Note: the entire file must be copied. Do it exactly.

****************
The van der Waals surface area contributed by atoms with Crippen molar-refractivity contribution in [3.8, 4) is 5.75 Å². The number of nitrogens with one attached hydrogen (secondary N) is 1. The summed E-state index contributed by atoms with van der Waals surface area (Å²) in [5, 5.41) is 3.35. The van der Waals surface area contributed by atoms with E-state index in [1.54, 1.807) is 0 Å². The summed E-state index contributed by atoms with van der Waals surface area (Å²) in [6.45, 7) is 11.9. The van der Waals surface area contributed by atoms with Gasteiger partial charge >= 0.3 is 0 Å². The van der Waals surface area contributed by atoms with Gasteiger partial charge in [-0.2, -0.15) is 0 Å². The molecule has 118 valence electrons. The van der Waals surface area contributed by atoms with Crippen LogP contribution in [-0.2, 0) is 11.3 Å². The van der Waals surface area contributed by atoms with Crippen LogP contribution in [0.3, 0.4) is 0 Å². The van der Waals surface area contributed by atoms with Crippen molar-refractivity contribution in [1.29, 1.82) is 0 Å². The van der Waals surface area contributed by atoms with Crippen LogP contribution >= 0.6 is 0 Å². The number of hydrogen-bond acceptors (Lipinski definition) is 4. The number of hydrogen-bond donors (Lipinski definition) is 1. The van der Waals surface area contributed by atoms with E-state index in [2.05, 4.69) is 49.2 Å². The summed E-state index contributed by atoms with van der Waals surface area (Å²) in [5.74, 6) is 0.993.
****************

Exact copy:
The van der Waals surface area contributed by atoms with Crippen molar-refractivity contribution in [3.8, 4) is 5.75 Å². The number of nitrogens with one attached hydrogen (secondary N) is 1. The summed E-state index contributed by atoms with van der Waals surface area (Å²) in [5, 5.41) is 3.35. The van der Waals surface area contributed by atoms with E-state index in [1.54, 1.807) is 0 Å². The summed E-state index contributed by atoms with van der Waals surface area (Å²) in [6.45, 7) is 11.9. The van der Waals surface area contributed by atoms with Gasteiger partial charge >= 0.3 is 0 Å². The van der Waals surface area contributed by atoms with Gasteiger partial charge in [-0.2, -0.15) is 0 Å². The molecule has 118 valence electrons. The van der Waals surface area contributed by atoms with Crippen LogP contribution in [-0.2, 0) is 11.3 Å². The van der Waals surface area contributed by atoms with Crippen LogP contribution in [0.3, 0.4) is 0 Å². The van der Waals surface area contributed by atoms with Crippen molar-refractivity contribution in [1.29, 1.82) is 0 Å². The van der Waals surface area contributed by atoms with Crippen LogP contribution >= 0.6 is 0 Å². The number of hydrogen-bond acceptors (Lipinski definition) is 4. The number of hydrogen-bond donors (Lipinski definition) is 1. The van der Waals surface area contributed by atoms with E-state index in [2.05, 4.69) is 49.2 Å². The summed E-state index contributed by atoms with van der Waals surface area (Å²) in [5.74, 6) is 0.993.